Figure 1. Appoggiatura with ordinary and dotted notes.
Figure 2. Appoggiatura with tied notes.
Figure 3. Appoggiatura with a chord.
Sometimes called a leaning note (from the Italian translation), the appoggiatura is an ornament that serves as an unprepared suspension. Important melodically, it suspends the principal note by taking away the time-value of the appoggiatura prefixed to it (generally half the time value of the note, though in triple time, for example, it might receive two thirds of the time). It has a non-chordal note occurring on the beat (accented) and resolves down a step. It is not, however, held over from the previous note, but usually is approached by an upward leap.
1. With ordinary and dotted notes
The appoggiatura is not a timeless 'crushed-in' note like the acciaccatura; it is as important melodically as the note on which it 'leans', from which it takes normally half the time-value, or, if the note on which it leans is dotted, two-thirds of the time-value. See Figure 1.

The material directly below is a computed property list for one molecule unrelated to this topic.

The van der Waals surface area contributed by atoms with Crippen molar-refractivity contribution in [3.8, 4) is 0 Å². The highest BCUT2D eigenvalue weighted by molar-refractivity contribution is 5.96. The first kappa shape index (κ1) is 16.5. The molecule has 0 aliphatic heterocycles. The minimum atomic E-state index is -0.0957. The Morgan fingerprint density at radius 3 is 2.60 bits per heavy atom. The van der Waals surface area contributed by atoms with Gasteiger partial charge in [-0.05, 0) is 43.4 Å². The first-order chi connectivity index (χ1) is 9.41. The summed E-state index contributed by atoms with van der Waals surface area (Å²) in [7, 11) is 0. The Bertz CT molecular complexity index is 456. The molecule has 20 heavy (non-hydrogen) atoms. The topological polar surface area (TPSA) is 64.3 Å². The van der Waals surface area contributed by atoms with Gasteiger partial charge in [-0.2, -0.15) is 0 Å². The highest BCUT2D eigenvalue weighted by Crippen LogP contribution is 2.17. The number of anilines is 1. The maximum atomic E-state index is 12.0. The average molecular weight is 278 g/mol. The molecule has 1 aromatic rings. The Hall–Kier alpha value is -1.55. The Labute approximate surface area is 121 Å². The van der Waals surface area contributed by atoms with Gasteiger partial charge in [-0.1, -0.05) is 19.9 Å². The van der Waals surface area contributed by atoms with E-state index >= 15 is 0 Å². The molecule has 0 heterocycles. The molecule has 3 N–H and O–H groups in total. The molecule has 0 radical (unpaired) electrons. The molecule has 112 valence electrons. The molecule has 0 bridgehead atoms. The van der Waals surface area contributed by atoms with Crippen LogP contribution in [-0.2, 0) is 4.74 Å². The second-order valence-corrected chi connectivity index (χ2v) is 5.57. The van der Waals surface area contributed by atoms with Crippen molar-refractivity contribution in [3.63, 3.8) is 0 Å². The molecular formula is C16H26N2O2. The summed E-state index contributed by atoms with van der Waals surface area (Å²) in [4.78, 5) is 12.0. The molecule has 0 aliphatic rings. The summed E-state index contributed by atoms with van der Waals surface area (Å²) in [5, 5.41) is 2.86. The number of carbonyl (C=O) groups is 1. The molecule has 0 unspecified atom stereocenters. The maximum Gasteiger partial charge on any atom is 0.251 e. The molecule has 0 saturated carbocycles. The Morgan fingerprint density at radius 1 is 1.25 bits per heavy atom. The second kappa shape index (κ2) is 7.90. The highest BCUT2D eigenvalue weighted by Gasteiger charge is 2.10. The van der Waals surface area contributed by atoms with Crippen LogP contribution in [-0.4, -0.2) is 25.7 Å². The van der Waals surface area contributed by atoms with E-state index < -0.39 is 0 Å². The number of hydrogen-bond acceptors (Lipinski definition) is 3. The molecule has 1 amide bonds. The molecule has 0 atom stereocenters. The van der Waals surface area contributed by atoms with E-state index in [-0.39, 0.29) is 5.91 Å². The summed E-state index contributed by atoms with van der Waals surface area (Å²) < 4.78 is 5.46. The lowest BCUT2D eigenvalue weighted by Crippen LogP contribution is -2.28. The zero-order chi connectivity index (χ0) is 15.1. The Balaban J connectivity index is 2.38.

2. With tied notes
When the appoggiatura 'leans upon' two tied notes, it normally takes the whole of the time-value of the first of these to itself (although see exception noted in the previous section). See Figure 2.
3. With a chord
As the appoggiatura leans upon only one note of the chord the other notes are unaffected. See Figure 3.